Is the Gaudiya Sampradaya connected to the line of Sri Madhvacarya?


by Prem Prayojan das

As far as I have understood by the grace of my divine spiritual authorities, the cause of this conflict is not the point of contention, namely the nature of a sampradayika connection, but rather ironically, the problem arises from a point upon which both sides agree. Most are in agreement and accept without question that Madhvacarya taught a philosophy called dvaitavada whereas the Gaudiya Vedanta is called acintya-bhedabheda-tattva. Consequently some may conclude that the two cannot be considered historically connected due to their divergent metaphysical foundations. There is good reason to believe that this assumption is incorrect and could well be the cause of a pointless quarrel. Now we will present the relevant historical and sastric evidence.

Srila Jiva Gosvami calls Madhvacaraya’s teaching tattva-vada consistently in the Sandarbhas. Srila Krsnadas Kaviraja calls Madhvacarya’s followers tattva-vadis in Sri Caitanya Caritamrta. When I was researching the history of the Madhva connection in Udupi, the foremost contemporary Madhva scholar, Dr. Bannanji Govindacarya explained that Madhvacarya never at any point in his literature has referred to his philosophy as Dvaita-vada. Madhvacarya’s Vedanta is called tattva-vada. You may call it Dvaita-vada if you like, but that is not the nomenclature selected by Madhvacarya himself.

Now we are left with ostensibly two schools of thought – Tattva and Acintya-bhedabheda-tattva. What is the difference? Under scrutiny, one turns out to be the rudimentary form of the other, as one would expect from a natural historical development. Both are tattva-vada but one is simply a refinement of the other. Furthermore, the refinement is not much more than a shift of emphasis in the presentation. Although Madhvacarya has emphasized bheda (difference) in his writings, in a spirit of refuting Sankaracarya, he does not at all disregard the srutis that indicate abheda (non-difference). Therefore, the root of the Gaudiya’s acintya-bhedabhada-tattva can be found in Madhvacarya’s tattva-vada.

It may come as a surprise to some that Sri Madhvacarya has explicitly described the relationship between Bhagavan and his saktis as acintya-bhedabheda in his Bhagavat-tatparya commentary on Srimad Bhagavatam 11.7.51:

visesasya visistasyapy abhedas tadvad eva tu
sarvam cACINTYA_SAKTItvad yujyate paramesvare
tac chaktyaiva tu jivesu cid-rupa-prakrtavapi
BHEDABHEDAu tad-anyatra hy ubhayor api darsanat

“Qualities and their substrata are also certainly non-different from each other. Everything is possible in the Supreme Lord because he is united with his acintya-sakti, inconceivable potency. By that inconceivable potency of the Supreme Lord his relationship with the spiritual forms of the living entities and with material nature is one of difference and non-difference – acintya bhedabheda – because it is seen that both relationships exist.” (Madhva – Bhagavat-tatparya 11.7.51)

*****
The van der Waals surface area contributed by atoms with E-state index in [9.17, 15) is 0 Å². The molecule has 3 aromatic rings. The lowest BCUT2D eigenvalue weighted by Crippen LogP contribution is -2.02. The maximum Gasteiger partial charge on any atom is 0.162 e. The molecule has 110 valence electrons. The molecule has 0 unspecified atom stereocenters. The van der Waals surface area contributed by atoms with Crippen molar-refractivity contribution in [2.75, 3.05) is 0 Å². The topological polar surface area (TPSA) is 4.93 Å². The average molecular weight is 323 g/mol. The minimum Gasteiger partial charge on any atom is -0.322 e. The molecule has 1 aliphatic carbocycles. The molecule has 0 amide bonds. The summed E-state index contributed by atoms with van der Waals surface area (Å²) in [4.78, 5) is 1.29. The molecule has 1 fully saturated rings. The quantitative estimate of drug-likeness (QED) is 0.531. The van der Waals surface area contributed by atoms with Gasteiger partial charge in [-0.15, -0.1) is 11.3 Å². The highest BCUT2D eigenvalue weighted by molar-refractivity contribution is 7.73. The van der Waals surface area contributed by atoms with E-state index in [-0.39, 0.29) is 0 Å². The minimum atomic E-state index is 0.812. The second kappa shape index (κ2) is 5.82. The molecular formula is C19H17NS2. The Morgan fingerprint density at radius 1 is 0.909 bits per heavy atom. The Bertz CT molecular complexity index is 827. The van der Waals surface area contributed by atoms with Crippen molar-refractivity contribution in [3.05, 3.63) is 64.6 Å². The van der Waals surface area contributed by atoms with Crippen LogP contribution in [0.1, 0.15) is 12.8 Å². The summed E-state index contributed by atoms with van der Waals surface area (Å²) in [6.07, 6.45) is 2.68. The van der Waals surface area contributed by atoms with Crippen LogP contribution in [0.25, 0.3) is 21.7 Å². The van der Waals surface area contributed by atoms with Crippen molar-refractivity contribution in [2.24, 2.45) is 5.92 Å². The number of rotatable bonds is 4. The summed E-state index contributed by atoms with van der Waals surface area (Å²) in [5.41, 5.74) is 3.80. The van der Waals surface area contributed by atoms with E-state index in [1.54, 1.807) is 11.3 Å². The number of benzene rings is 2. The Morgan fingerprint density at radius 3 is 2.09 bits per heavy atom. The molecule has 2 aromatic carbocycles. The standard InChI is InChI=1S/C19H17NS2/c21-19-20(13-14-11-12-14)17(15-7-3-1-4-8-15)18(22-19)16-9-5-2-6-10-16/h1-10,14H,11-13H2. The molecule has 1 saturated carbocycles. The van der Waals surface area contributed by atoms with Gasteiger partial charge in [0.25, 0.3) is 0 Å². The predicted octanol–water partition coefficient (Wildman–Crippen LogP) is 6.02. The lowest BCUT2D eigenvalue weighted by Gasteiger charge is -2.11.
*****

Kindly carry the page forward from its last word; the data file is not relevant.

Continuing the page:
After reading Sri Madhvacarya’s own words on acintya-bhedabheda-tattva, what doubts could possibly remain in regard to the philosophical roots of the Gaudiya sampradaya?

Now the Gaudiya connection with Madhva has been established on the grounds of Vedanta, we turn to the connection by diksa.

The Vyasa-vamsa is a famous and influential sampradaya in Vrndavan. At the time of Sri Caitanya Mahaprabhu, it’s main acarya was Sri Hari-Rama-Vyasa, one of the Hari-traya, the three Hari’s of Vrndavan. (The other two were Swami Haridas, who discovered Banke-bihari, and Hit-Harivamsa, the founder of the Radha-vallabhi sect.)

Sri Hari-Rama-Vyasa has given his diksha parampara in Nava-ratna. In verse four he quotes “sampradaya vihina ye mantras te nisphala matah” describing the four authentic sampradayas in Kali Yuga. Then he gives his guru-parampara from Sri Krsna down to Madhvacarya and continuing to Sri Madhavendra Puri. Up to this point, this is exactly the same parampara described by Sri Kavi Karnapura, Srila Visvanath Cakravarti Thakura, and Sri Baladeva Vidyabhusana.

After Madhavendra Puri comes Madhava Das, the diksha guru of Sri Hari-Rama-Vyasa. So here we have a contemporary of Sri Caitanya Mahaprabhu, not from Bengal, but born in Vraja, and not Gaudiya, but sharing the same parampara from Madhavendra Puri up to Madhvacarya. Thus it cannot be argued that this parampara was formulated at a later date by Gaudiyas attempting to appropriate the legitimacy of the Madhva-sampradaya.

Srila Kavikarnapura, another contemporary of Sri Caitanya Mahaprabhu has given the same guru-parampara. A recently discovered manuscript by Srila Visvanatha Cakravarti Thakura also confirms the same line. The Madhva connection to Srila Madhavendra Puri is also supported by Sri Gopal Guru Gosvami and Sri Narahari Cakravarti’s Bhakti-ratnakara. The theory of the four sampradayas was also upheld by the Vallabha sampradaya at that time and later by Sri Nabhaji, the author of Bhaktamala.

I will never understand why people keep trying to saddle Srila Baladeva Vidyabhusana with the responsibility of creating a connection with the Madhva sampradaya when such irrefutable documentary evidence exists to prove the existence of this connection from two hundred years before Srila Baladeva Vidyabhusana was born.

Even today Madhva gurus give panca-samskaras to grhastha devotees. So the contention that everyone in the Madhva line has to be called Tirtha is baseless. Dr. Bannaje Govindacarya is not named Tirtha and neither are his disciples. Will anyone question whether he is a Madhva vaisnava?

Thus we have demonstrated the vedantic and disciplic continuity of the Brahma-madhva-gaudiya sampradaya. May the previous acaryas find pleasure in this humble offering.

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